This op-ed originally appeared in Defense News, May 10, 2019.
President Donald Trump‘s announcement in late April that the U.S. will withdraw its signature from the Arms Trade Treaty is the latest move by an administration innately hostile to nearly every form of international cooperation. In a move that was intentionally deceptive and rife with political theater — with the annual meeting of the National Rifle Association as a symbolic backdrop — the president’s decision damages both America’s security and its credibility.
It took more than five years of negotiations to develop the ATT and we spent those years working together as the U.N. consultant to the treaty process and as the U.S. lead negotiator, working hard to develop a treaty text that met U.S. interests and satisfied those dedicated to stopping the irresponsible and illicit arms trade.
And we succeeded. The final text, which reflected great compromise by close allies, is wholly consistent with American priorities and values. The president’s decision is an abdication of U.S. leadership and moral authority.
Most Americans do not know what the ATT is or does. The president even seemed surprised that his announcement was met with cheers by the NRA faithful, but the NRA has dominated the dialogue on the ATT in the United States and the president willfully and gleefully gave credibility to the NRA’s politically expedient mythology on the arms trade.
The president repeated the false claims that the ATT could lead to United Nations bureaucrats taking guns away from American citizens. But the treaty explicitly says that administration of the ATT is purely the responsibility of national governments, consistent with their own constitutional and legal systems. The ATT does not create any supranational bureaucracy that requires the United States to give up its sovereignty to foreign countries in making any arms transfer decisions. And most importantly, the ATT only regulates the international trade in weapons and has no effect — in the United States or elsewhere — on legitimate domestic trade or individual rights to bear arms.
So what does the Arms Trade Treaty do? It seeks to require other nations to implement the same rigorous processes and standards that legislation has required the U.S. federal government to implement for more than 50 years. Adherence to the ATT would not require the U.S. government to change a single thing in its arms-export control laws, processes or regulations, as we negotiated a treaty that is modeled on and consistent with decades-old U.S. legislation.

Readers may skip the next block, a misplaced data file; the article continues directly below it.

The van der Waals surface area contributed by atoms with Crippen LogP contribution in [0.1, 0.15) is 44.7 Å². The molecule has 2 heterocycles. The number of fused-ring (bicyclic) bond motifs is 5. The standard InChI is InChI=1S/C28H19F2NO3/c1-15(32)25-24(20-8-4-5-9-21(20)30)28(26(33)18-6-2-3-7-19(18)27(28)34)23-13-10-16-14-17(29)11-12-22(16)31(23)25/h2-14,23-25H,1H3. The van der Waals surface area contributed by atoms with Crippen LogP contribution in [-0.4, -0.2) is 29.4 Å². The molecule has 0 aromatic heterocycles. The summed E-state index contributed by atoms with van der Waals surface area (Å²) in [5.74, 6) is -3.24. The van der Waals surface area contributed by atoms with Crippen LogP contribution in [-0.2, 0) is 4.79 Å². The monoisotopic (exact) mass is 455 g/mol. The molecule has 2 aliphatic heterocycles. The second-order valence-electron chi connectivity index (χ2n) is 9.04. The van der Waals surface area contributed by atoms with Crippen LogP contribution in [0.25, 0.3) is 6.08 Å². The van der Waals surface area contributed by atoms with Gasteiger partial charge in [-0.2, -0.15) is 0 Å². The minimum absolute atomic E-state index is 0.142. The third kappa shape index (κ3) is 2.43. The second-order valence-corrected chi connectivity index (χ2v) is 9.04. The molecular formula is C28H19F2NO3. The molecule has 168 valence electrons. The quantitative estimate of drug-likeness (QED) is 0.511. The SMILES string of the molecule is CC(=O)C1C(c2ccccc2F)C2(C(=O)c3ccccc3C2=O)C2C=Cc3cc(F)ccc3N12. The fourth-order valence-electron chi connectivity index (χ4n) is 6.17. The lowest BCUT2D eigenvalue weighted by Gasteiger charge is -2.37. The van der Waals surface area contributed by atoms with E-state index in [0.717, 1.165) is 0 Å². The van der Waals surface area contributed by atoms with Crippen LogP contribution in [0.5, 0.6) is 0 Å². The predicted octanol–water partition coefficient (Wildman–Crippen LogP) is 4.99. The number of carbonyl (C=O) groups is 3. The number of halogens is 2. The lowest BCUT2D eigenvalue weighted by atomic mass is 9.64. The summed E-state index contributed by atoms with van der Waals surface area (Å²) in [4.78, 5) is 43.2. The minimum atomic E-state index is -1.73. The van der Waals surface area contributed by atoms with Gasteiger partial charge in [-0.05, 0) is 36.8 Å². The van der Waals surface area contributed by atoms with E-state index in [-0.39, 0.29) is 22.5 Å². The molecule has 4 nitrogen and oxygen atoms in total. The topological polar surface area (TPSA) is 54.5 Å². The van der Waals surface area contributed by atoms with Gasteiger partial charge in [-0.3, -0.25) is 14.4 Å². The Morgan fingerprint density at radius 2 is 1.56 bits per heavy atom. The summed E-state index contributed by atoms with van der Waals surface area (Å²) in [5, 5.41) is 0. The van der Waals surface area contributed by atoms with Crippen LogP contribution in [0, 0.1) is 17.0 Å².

The ATT makes the international arms trade safer and more responsible. It requires governments, before granting an export license for weapons, to consider whether weapons could be used for genocide or human rights violations, as well as the likelihood that the weapons would be diverted into the wrong hands and fuel civil conflict or criminal activity. It provides mechanisms for governments to cooperate and a means for greater transparency over a murky trade that contributes to devastating human suffering — including casualties to American service members and civilians — in conflicts in places like Syria, Yemen and Libya.
This treaty reflects U.S. values and priorities. Throughout the negotiations, we, as the U.N. consultant and the U.S. government team, met regularly with interested defense industry and nongovernmental organizations, briefing simultaneously defense exporters, human rights advocates and Second Amendment advocates of how the ATT furthered U.S. interests.
Industry, in particular, expressed the hope that requiring other nations to meet American-style standards would help level the playing field in the global arms market and close loopholes in other countries that allow unscrupulous dealers to undermine legal U.S. transactions. That hope is now extinguished, as the administration has chosen to stand with reckless regimes, such as North Korea, Iran and Syria, and with Russia and China — and against our biggest allies — in allowing an arms trade that flows with impunity.
The Obama administration viewed the ATT not as an arms control treaty, but as a trade regulation treaty, one that had the potential to ameliorate the worst problems created by a wide-open global arms bazaar. It has now fallen victim to the Trump administration’s inherent distrust of all international treaties. The president’s action to remove a nonexistent “threat” to law-abiding American citizens will not benefit America’s defense industry or American interests.
Let’s be clear: The ATT is not perfect. Even if it was fully implemented, it would not solve all of the challenges created by the global arms trade. But more than 100 other governments have committed to the treaty, and momentum for implementation is strong. The treaty will survive. The U.S. reputation for concern about human suffering and the country’s credibility across all international affairs will suffer the greater harm.